It’s approaching three years since hurricane Sandy killed over 230 people in 8 countries, and wreaked havoc on the New York-New Jersey region – and put climate adaptation firmly on the national agenda. Sandy, which disrupted at least 450,000 businesses in New York and New Jersey, illustrated how cascading impacts not only damage property but also disrupt businesses for extended periods of time, due to the interaction of power and communication outages, infrastructure damage, and supply chain disruptions. These complex interactions were not adequately understood or anticipated. The reinsurance company Munich Re has estimated insured losses at $25 billion and total losses of at least $50 billion in the US from Sandy. Looking to the future, the 2011 Mass Climate Adaptation report notes that: “Sea level rise of 0.65 meters (26 inches) in Boston by 2050 could damage assets worth an estimated $463 billion”. Cities and states have begun to devote significant resources to planning for sea level rise, more frequent and intense storms, and more intense heat and drought. In one design-for-climate-change scenario, Boston would be transformed into an American Venice.
Boston and New York are hardly unique in their vulnerability. New research in the journal Nature, based on improved dynamic modeling of the West Antarctic ice sheet, suggests that the giant sheet might collapse much more quickly than previously thought, contributing up to three feet of additional sea level rise by 2100 – for a total of up to six feet. By the mid- 2100s, sea levels could be rising about a foot a decade. This would be devastating for low-lying cities, from London to Shanghai, Venice to Miami, and especially so in developing countries such as Bangladesh with few resources and large populations already vulnerable to flooding. Traditional defenses such as sea walls would become impracticable for many areas in this scenario, and policymakers would have to start contemplating vastly expensive retreat and relocation of infrastructure and buildings. The implications for business would also be far reaching; the business response is especially important, because business not only has the financial and technological resources to address the climate challenge, but also the political clout to support – or thwart – progress. In adapting to the physical effects of a changing climate, are there some lessons to be learned from our efforts at climate mitigation (reducing emissions of greenhouse gases)?
There are some similarities between climate mitigation and adaptation, but also some important differences that need to be considered if we are to tackle the adaptation challenge effectively. Some environmental groups have tried to avoid discussion of climate adaptation, for fear that it was conceding the mitigation battle to solve the climate problem at its source by reducing greenhouse gas (GHG) emissions. Adapting to the physical effects of climate change, however, is now an unavoidable reality, because our emissions trajectory has already locked in substantial climate impacts. Indeed, the immediacy and tangible costs of climate impacts may well provide a new impetus to reduce GHG emissions, as policymakers realize the huge costs of preparing coastal urban areas, which will rise steeply without more aggressive action to reduce emissions. Adaptation and mitigation should therefore be seen as complementary.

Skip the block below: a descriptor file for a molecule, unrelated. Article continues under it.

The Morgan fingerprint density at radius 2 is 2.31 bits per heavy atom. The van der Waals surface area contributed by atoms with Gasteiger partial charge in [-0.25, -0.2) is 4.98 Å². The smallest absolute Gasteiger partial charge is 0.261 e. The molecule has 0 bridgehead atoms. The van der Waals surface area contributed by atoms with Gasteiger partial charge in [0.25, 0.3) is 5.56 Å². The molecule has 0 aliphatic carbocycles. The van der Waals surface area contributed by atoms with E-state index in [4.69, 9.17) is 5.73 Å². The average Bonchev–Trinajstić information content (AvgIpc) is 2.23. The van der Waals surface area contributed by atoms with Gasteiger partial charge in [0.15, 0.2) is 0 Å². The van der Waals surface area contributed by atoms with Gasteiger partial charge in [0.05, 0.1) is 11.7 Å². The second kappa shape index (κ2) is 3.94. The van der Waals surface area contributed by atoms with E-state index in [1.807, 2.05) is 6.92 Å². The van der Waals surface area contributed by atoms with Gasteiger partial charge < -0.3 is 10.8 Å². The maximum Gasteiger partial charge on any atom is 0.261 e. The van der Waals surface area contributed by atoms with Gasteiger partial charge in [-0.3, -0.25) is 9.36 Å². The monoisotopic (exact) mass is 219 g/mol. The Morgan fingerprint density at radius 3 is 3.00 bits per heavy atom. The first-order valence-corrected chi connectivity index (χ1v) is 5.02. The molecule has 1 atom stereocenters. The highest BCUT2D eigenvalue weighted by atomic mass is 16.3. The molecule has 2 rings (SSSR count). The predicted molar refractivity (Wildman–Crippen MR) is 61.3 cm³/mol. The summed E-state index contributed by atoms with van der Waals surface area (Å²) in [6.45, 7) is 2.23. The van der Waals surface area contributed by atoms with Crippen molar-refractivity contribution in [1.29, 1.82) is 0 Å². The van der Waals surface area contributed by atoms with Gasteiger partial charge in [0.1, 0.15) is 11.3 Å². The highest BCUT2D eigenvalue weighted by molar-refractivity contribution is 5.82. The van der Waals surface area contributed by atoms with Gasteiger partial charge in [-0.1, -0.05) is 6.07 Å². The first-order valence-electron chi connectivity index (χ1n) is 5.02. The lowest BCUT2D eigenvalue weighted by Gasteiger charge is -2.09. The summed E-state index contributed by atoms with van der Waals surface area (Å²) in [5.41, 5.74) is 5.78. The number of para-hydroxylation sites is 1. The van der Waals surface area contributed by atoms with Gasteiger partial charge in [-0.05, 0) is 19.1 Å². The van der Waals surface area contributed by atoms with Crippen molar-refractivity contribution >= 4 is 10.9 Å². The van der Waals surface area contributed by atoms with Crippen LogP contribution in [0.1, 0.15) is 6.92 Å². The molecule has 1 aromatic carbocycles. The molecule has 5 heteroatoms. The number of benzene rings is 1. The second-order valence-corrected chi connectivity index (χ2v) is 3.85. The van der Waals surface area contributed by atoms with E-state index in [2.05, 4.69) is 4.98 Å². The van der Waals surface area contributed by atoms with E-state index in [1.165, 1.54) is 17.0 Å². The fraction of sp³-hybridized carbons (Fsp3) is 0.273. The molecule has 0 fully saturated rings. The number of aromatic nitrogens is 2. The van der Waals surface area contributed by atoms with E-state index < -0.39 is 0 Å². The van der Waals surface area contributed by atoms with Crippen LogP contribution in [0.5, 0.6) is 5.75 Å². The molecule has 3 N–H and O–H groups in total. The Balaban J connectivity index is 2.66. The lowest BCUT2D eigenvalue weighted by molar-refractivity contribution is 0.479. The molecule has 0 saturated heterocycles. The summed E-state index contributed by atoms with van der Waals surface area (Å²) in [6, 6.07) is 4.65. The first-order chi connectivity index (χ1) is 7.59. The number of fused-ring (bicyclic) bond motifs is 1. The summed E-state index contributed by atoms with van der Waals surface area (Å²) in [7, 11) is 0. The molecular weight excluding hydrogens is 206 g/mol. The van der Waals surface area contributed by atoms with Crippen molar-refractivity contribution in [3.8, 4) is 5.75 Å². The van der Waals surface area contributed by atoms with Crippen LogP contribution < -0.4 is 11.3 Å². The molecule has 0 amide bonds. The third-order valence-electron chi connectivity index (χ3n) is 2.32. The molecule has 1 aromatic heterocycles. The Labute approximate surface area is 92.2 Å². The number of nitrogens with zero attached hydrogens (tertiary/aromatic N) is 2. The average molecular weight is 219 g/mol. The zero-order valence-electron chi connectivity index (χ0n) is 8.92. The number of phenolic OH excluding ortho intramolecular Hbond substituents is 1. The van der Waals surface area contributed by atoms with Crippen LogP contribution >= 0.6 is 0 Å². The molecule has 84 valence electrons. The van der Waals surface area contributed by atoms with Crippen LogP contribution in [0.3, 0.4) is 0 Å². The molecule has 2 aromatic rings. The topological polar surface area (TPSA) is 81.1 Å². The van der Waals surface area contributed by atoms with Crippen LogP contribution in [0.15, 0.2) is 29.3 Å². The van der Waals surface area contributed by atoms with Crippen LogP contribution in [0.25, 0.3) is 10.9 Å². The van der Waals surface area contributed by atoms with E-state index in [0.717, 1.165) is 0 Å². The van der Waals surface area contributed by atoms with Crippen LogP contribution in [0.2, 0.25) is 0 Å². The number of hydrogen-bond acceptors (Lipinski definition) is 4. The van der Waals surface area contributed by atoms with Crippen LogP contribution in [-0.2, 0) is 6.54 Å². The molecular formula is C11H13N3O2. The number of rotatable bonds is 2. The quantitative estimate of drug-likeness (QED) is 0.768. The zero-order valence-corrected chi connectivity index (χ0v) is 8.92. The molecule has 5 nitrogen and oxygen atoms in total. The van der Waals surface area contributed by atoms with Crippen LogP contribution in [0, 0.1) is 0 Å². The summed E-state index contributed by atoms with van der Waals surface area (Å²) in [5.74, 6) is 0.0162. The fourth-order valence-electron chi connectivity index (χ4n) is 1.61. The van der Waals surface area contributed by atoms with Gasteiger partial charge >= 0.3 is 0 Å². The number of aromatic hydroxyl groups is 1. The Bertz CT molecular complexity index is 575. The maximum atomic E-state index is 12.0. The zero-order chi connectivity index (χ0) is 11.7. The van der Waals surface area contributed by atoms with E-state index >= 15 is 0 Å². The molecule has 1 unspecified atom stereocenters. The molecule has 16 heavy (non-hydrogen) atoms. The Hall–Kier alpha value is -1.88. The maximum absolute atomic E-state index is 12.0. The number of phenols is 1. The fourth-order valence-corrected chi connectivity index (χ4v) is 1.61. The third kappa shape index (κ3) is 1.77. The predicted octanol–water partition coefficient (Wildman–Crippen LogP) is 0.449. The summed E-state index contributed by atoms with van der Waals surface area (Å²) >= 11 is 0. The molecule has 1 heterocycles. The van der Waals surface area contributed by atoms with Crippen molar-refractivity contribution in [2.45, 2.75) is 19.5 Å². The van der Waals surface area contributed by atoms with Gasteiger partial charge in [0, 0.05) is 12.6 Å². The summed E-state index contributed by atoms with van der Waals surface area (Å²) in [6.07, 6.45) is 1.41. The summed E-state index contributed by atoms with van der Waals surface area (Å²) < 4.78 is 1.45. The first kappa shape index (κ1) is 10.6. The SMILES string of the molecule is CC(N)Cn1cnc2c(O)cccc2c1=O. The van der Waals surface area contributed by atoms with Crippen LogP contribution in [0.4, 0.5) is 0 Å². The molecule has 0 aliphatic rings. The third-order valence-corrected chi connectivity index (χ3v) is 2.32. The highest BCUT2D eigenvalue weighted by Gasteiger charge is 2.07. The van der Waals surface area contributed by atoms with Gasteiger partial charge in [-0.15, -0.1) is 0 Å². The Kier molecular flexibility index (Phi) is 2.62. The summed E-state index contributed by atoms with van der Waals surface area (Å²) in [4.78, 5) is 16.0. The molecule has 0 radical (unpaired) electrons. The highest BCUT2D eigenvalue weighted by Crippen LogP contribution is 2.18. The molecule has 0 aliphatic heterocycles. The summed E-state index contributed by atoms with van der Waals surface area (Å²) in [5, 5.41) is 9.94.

As business, academics, and policymakers begin to grapple with climate adaptation, some key differences from climate mitigation are becoming clear. First, while mitigation has primarily been understood as an issue affecting the global commons, adaptation is a very local concern, where vulnerabilities are highly dependent on local geography and the urban landscape. Addressing mitigation therefore requires countries to negotiate and collaborate on emissions reductions, as seen in December at COP-21 in Paris, because our fate depends on everybody else reducing their emissions as well. Adaptation, however, does not have these positive spillover effects; New York does not directly benefit if London invests to protect itself from rising seas – though opportunities for learning do exist. At the local level, some adaptation measures, especially sea walls, can even exacerbate problems down the coast. Cities therefore have a strong incentive to invest to protect themselves, but much less reason to collaborate.
Second, the key business players are different: For climate mitigation, the fossil fuel industry (and related sectors such as automobiles) saw high economic risks from climate regulation, and has historically been a strong political force against regulation, especially in the United States. For adaptation, the property sector is most vulnerable to direct physical losses, including commercial and retail businesses that occupy buildings at risk. As a result, the sector has been active in local discussions about adaptation, and generally supports publicly funded city or region wide approaches. The sector has, however, been wary of expensive private mandates to enhance building resilience, and is unclear how it might monetize the benefits of reduced risks.
The insurance sector also bears considerable economic risks from exposure to physical climate-related damages, and so has an interest in enhancing resilience. Insurance rates could play an important role in shaping incentives: insurance represents the price of risk, and this price could be used to steer new construction away from vulnerable areas and to encourage investments to reinforce buildings against storm damage. The price of risk for climate adaptation is analogous to the price of carbon for climate mitigation. Yet it is a tool that offers less leverage, because insurance is a relatively small cost of doing business, compared with the role carbon prices can play in switching to cleaner energy sources. The financial sector more broadly will be taking note of these physical risks. Just as investors are growing increasingly wary of carbon intense investments, they are increasingly likely to avoid assets, from commercial property to agricultural land, that are vulnerable to climate impacts.